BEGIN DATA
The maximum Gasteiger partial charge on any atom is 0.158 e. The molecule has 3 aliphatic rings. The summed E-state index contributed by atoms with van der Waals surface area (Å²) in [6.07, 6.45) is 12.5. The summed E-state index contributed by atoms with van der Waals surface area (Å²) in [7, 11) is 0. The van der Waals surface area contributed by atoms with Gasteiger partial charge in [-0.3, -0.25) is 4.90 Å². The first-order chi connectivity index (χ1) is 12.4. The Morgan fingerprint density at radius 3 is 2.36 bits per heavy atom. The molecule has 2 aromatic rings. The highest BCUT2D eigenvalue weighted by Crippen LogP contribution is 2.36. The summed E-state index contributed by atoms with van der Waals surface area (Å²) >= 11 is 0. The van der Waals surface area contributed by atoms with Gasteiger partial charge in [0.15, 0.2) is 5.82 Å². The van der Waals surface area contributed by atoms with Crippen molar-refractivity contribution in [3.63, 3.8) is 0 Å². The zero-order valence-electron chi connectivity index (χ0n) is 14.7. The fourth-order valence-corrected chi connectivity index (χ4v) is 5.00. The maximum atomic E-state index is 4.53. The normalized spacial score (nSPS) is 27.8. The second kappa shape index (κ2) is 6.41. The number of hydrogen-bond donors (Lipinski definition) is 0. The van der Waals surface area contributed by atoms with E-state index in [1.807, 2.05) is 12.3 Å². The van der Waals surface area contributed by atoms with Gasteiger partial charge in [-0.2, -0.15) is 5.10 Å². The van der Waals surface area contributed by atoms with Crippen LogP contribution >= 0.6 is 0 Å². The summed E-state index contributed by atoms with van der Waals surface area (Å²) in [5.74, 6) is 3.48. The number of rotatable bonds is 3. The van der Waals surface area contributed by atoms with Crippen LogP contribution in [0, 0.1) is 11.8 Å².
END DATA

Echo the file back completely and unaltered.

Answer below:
The maximum Gasteiger partial charge on any atom is 0.158 e. The molecule has 3 aliphatic rings. The summed E-state index contributed by atoms with van der Waals surface area (Å²) in [6.07, 6.45) is 12.5. The summed E-state index contributed by atoms with van der Waals surface area (Å²) in [7, 11) is 0. The van der Waals surface area contributed by atoms with Gasteiger partial charge in [-0.3, -0.25) is 4.90 Å². The first-order chi connectivity index (χ1) is 12.4. The Morgan fingerprint density at radius 3 is 2.36 bits per heavy atom. The molecule has 2 aromatic rings. The highest BCUT2D eigenvalue weighted by Crippen LogP contribution is 2.36. The summed E-state index contributed by atoms with van der Waals surface area (Å²) >= 11 is 0. The van der Waals surface area contributed by atoms with Gasteiger partial charge in [0.15, 0.2) is 5.82 Å². The van der Waals surface area contributed by atoms with Crippen molar-refractivity contribution in [3.63, 3.8) is 0 Å². The zero-order valence-electron chi connectivity index (χ0n) is 14.7. The fourth-order valence-corrected chi connectivity index (χ4v) is 5.00. The maximum atomic E-state index is 4.53. The normalized spacial score (nSPS) is 27.8. The second kappa shape index (κ2) is 6.41. The number of hydrogen-bond donors (Lipinski definition) is 0. The van der Waals surface area contributed by atoms with E-state index in [1.807, 2.05) is 12.3 Å². The van der Waals surface area contributed by atoms with Gasteiger partial charge in [-0.2, -0.15) is 5.10 Å². The van der Waals surface area contributed by atoms with Crippen LogP contribution >= 0.6 is 0 Å². The summed E-state index contributed by atoms with van der Waals surface area (Å²) in [5.74, 6) is 3.48. The number of rotatable bonds is 3. The van der Waals surface area contributed by atoms with Crippen LogP contribution in [0, 0.1) is 11.8 Å².